Gerrymandered in Albemarle: Why does my delegate live 70 miles away?

Gerrymandered in Albemarle: Why does my delegate live 70 miles away?

In early January, Delegate Steve Landes drove from his home in Weyers Cave to Crozet, about 38 miles away, to meet with his constituents in the 25th District who live in Albemarle County.

The first three questions he received in the town hall meeting were about redistricting reform.

In the past two national elections and in the most recent state election, a majority of Albemarle voters have cast their ballots for Democrats. Yet three of the county’s four delegates in the House of Delegates are Republicans like Landes with districts that are heavily GOP.

“I think it was clear in the meeting people are frustrated by gerrymandered districts and would like to be represented by people who live where they live,” said one of the questioners, Crozet resident Kim Connolly. “In western Albemarle, when we go over the mountain, it feels different. Why is the western part of the county represented by someone who lives in the Shenandoah Valley? It doesn’t make sense.”

“Our interests and concerns are more like Charlottesville than across the mountain,” echoed Abigail Turner, who lives in Ivy and also attended the meeting. “What I’m concerned about is this county has four delegates. It splits communities of interest.”

And Landes is not the farthest afield Albemarle rep in Virginia’s House of Delegates.

That would be Matt Fariss, a Republican who lives in Rustburg, which is outside Lynchburg in Campbell County. Fariss’ 59th District includes southern Albemarle up to the Charlottesville city limits—72 miles from Rustburg.

“I have never met Matt Fariss,” said Diana Mead, who lives in North Garden, 64 miles from her representative. “As far as I know, he doesn’t come to Albemarle.”

Fariss acknowledges that he’s pretty far from the Albemarle portion of his district. “I do own a farm in Nelson County and when there, I regularly meet some of my constituents at Vito’s Italian Restaurant in Lovingston for lunch,” Fariss responded in an e-mail.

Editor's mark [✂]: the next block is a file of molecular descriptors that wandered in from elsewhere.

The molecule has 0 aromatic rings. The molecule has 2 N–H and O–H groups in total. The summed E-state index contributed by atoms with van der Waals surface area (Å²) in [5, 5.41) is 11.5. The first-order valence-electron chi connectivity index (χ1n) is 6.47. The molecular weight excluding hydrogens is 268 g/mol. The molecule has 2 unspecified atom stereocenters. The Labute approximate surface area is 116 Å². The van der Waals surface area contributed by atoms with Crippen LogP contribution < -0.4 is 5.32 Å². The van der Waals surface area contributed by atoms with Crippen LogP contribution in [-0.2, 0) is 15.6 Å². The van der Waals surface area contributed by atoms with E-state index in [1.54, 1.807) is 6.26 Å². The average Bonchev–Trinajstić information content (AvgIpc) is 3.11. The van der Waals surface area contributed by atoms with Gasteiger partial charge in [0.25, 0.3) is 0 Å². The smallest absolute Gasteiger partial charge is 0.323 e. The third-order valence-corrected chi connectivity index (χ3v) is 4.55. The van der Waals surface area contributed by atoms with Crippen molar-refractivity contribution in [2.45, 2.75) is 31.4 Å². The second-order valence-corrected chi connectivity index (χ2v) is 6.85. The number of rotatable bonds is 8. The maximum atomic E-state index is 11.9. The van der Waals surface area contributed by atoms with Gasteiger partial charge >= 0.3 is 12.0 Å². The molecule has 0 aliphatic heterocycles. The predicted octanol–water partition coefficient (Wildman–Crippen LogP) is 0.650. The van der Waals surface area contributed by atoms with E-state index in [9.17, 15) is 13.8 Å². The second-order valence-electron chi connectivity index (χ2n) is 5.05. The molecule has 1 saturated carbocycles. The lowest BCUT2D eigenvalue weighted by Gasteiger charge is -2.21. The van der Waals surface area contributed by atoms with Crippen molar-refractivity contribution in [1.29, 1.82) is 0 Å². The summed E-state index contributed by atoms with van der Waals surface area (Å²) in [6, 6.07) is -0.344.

Nationally in the 2012 U.S. House of Representatives races, Democrats won 1.2 million more votes, but Republicans held the House 234-201. That, critics say, is thanks to gerrymandering, which divides a voting district to give advantage to one party, rather than keeping the district geographically compact. And that’s why Albemarle has become the poster child for the practice.

In his January 13 address to the General Assembly, Governor Terry McAuliffe pledged to support redistricting reform. A group dedicated to that effort called One Virginia 2021 is set to launch in February, seven years in advance of the next redistricting.

So why is gerrymandering, which has been around since 1812, suddenly a hot issue?

The gridlock in Congress has a lot to do with the buzz about a topic once considered political inside baseball, explained Bob Gibson, executive director for the Sorensen Institute for Political Leadership. “Increasingly it’s recognized that it’s responsible for some of the gridlock and hard partisan problems infecting Congress and seeping down to Richmond.”

Gibson noted that at least 80 percent of the House of Delegates districts were not competitive in last November’s races. All four of Albemarle’s delegates coasted to unopposed victories.

Incumbents are more worried about being challenged for the nomination in the spring by extreme elements in their own parties, and there’s less incentive to worry about the November election, said Gibson. The lack of competition “drives the parties further apart,” he said.

State Senator Creigh Deeds, whose Bath-to-Charlottesville district is a classic example of gerrymandering, has carried legislation for nonpartisan redistricting for the past 13 years. It typically passes the Senate and dies in a House subcommittee “that meets at 7am and kills it,” said Gibson.